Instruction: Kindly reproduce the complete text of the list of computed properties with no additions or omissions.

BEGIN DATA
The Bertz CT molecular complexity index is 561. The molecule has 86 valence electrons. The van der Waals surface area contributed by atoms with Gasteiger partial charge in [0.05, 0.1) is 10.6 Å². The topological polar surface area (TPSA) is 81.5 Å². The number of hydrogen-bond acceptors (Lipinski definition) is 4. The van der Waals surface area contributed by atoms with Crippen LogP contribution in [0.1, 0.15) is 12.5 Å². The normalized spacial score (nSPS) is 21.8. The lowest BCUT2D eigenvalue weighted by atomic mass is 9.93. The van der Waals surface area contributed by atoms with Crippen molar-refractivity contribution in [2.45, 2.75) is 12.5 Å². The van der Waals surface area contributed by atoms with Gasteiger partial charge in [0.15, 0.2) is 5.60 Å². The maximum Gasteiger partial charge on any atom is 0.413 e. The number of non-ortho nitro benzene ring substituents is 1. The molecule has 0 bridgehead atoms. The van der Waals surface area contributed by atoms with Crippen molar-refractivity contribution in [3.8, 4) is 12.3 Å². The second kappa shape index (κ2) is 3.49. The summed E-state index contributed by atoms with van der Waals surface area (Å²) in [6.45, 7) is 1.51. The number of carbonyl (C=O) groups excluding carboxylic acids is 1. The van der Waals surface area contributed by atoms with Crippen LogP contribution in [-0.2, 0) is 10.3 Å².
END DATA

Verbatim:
The Bertz CT molecular complexity index is 561. The molecule has 86 valence electrons. The van der Waals surface area contributed by atoms with Gasteiger partial charge in [0.05, 0.1) is 10.6 Å². The topological polar surface area (TPSA) is 81.5 Å². The number of hydrogen-bond acceptors (Lipinski definition) is 4. The van der Waals surface area contributed by atoms with Crippen LogP contribution in [0.1, 0.15) is 12.5 Å². The normalized spacial score (nSPS) is 21.8. The lowest BCUT2D eigenvalue weighted by atomic mass is 9.93. The van der Waals surface area contributed by atoms with Crippen molar-refractivity contribution in [2.45, 2.75) is 12.5 Å². The van der Waals surface area contributed by atoms with Gasteiger partial charge in [0.15, 0.2) is 5.60 Å². The maximum Gasteiger partial charge on any atom is 0.413 e. The number of non-ortho nitro benzene ring substituents is 1. The molecule has 0 bridgehead atoms. The van der Waals surface area contributed by atoms with Crippen molar-refractivity contribution in [3.8, 4) is 12.3 Å². The second kappa shape index (κ2) is 3.49. The summed E-state index contributed by atoms with van der Waals surface area (Å²) in [6.45, 7) is 1.51. The number of carbonyl (C=O) groups excluding carboxylic acids is 1. The van der Waals surface area contributed by atoms with Crippen LogP contribution in [-0.2, 0) is 10.3 Å².